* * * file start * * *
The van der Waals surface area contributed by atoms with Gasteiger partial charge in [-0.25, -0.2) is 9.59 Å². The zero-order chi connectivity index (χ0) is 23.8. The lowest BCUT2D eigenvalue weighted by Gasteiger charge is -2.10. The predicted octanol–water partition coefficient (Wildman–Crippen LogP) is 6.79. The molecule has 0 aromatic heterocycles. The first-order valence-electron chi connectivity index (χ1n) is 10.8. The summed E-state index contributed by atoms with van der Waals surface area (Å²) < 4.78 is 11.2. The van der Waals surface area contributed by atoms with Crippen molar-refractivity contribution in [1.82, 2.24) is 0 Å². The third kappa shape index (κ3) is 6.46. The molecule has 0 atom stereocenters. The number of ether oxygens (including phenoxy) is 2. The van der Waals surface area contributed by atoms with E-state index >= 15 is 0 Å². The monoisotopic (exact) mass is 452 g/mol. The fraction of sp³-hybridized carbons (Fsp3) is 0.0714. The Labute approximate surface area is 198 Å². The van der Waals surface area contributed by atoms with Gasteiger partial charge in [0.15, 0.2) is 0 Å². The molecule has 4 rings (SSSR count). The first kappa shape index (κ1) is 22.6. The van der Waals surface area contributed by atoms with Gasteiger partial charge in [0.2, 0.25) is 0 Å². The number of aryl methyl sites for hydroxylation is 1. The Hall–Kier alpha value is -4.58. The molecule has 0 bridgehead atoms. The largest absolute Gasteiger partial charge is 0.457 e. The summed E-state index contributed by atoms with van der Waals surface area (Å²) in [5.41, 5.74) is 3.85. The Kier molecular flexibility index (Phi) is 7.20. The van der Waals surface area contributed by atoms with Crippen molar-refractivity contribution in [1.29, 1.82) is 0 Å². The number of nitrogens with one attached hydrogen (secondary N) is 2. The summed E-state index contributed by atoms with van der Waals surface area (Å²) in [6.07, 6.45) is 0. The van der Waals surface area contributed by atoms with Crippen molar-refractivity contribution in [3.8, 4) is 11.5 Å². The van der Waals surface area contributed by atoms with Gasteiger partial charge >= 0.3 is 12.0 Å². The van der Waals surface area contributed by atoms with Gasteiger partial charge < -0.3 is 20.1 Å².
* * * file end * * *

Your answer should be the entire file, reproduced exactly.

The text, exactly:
The van der Waals surface area contributed by atoms with Gasteiger partial charge in [-0.25, -0.2) is 9.59 Å². The zero-order chi connectivity index (χ0) is 23.8. The lowest BCUT2D eigenvalue weighted by Gasteiger charge is -2.10. The predicted octanol–water partition coefficient (Wildman–Crippen LogP) is 6.79. The molecule has 0 aromatic heterocycles. The first-order valence-electron chi connectivity index (χ1n) is 10.8. The summed E-state index contributed by atoms with van der Waals surface area (Å²) < 4.78 is 11.2. The van der Waals surface area contributed by atoms with Crippen molar-refractivity contribution in [1.82, 2.24) is 0 Å². The third kappa shape index (κ3) is 6.46. The molecule has 0 atom stereocenters. The number of ether oxygens (including phenoxy) is 2. The van der Waals surface area contributed by atoms with E-state index >= 15 is 0 Å². The monoisotopic (exact) mass is 452 g/mol. The fraction of sp³-hybridized carbons (Fsp3) is 0.0714. The Labute approximate surface area is 198 Å². The van der Waals surface area contributed by atoms with Gasteiger partial charge in [0.15, 0.2) is 0 Å². The molecule has 4 rings (SSSR count). The first kappa shape index (κ1) is 22.6. The van der Waals surface area contributed by atoms with Gasteiger partial charge in [0.2, 0.25) is 0 Å². The number of aryl methyl sites for hydroxylation is 1. The Hall–Kier alpha value is -4.58. The molecule has 0 bridgehead atoms. The largest absolute Gasteiger partial charge is 0.457 e. The summed E-state index contributed by atoms with van der Waals surface area (Å²) in [5.41, 5.74) is 3.85. The Kier molecular flexibility index (Phi) is 7.20. The van der Waals surface area contributed by atoms with Crippen molar-refractivity contribution in [1.29, 1.82) is 0 Å². The number of nitrogens with one attached hydrogen (secondary N) is 2. The summed E-state index contributed by atoms with van der Waals surface area (Å²) in [6.07, 6.45) is 0. The van der Waals surface area contributed by atoms with Crippen molar-refractivity contribution in [3.8, 4) is 11.5 Å². The van der Waals surface area contributed by atoms with Gasteiger partial charge >= 0.3 is 12.0 Å². The van der Waals surface area contributed by atoms with Gasteiger partial charge < -0.3 is 20.1 Å².